Preventing Suicide: Let’s Talk About It

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In recent research, Pine Rest found the COVID-19 pandemic could increase suicide rates by 15% to 32%. However, there are many steps we could take to mitigate these dire impacts. One of the simplest: Learn what to watch for and start a conversation.

Bringing up the subject of suicide DOES NOT increase the chances that a person will become suicidal or be more apt to act on such thoughts. In fact, it's just the opposite. Talking about suicide diminishes suicide's power.

Suspecting or learning a friend or loved one is contemplating suicide can be overwhelming and frightening. However, being direct is the best approach. Dancing around the subject might make us feel more comfortable, but it's less likely to elicit an honest answer.

For instance, if we ask someone if they have thoughts of hurting themselves or if they have any "dark" thoughts, the answer may not tell us what we really need to know. People who consider suicide don't necessarily consider dying by suicide to "hurt"—maybe quite the contrary—and "dark" thoughts is so vague as to be unhelpful.

The best way is to just wade in directly, but sincerely:

"I've noticed ______, and I am worried about you. Have you been having the feeling that you would be better off dead or have you had any thoughts of killing yourself?"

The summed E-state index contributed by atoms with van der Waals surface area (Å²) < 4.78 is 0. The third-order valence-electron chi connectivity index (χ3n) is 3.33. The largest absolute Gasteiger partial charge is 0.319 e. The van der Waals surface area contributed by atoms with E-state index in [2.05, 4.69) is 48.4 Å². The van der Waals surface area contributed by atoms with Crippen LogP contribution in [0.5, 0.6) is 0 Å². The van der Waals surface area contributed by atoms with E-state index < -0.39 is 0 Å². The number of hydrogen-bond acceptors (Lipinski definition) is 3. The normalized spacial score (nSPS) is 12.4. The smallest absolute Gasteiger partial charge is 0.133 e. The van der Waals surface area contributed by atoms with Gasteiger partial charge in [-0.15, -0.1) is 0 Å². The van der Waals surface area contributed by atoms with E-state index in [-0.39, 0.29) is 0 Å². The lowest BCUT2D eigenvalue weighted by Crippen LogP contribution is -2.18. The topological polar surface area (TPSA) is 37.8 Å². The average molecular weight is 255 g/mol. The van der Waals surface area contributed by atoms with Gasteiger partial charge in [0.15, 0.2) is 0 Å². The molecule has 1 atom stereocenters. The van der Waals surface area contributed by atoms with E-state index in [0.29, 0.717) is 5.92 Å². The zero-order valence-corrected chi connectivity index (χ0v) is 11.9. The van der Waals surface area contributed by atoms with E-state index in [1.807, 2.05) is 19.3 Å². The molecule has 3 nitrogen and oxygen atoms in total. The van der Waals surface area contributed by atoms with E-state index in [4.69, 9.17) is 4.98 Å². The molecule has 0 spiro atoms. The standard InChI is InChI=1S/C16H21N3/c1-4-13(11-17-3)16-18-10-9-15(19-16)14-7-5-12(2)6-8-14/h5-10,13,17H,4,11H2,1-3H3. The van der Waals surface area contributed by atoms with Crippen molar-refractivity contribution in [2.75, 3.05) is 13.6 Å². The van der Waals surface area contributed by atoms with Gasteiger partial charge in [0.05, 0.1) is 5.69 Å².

If the answer is "yes," keep the conversation going with these questions:

  • Have you identified any ways you might use to kill yourself?
  • Are you preparing in any way to kill yourself (online searches, writing a note, buying or hiding items)?
  • Do you have a specific plan to kill yourself?
  • Have you decided that you are going to attempt suicide? If so, when?
  • Have you ever attempted suicide without telling me or anyone else?

If the answer is "yes" to the first question, it's important to follow up with the remaining questions, to start talking about it often, and to schedule an appointment with a mental health professional. A "yes" to any of the remaining questions merits the need to speak with a mental health professional immediately and possibly even staying with the person in visual proximity until help can be obtained by contacting 911, a hospital, a therapist, a physician, or a suicide prevention hotline.

Visit pinerest.org/suicide for more information, warning signs and talking tips.

Written by Gordon Green, LMSW, ACSW, CAADC, Therapist and Drug & Alcohol Counselor, Pine Rest Christian Mental Health Services.

Courtesy of Pine Rest Christian Mental Health Services.

Photo courtesy of Pine Rest Christian Mental Health Services.


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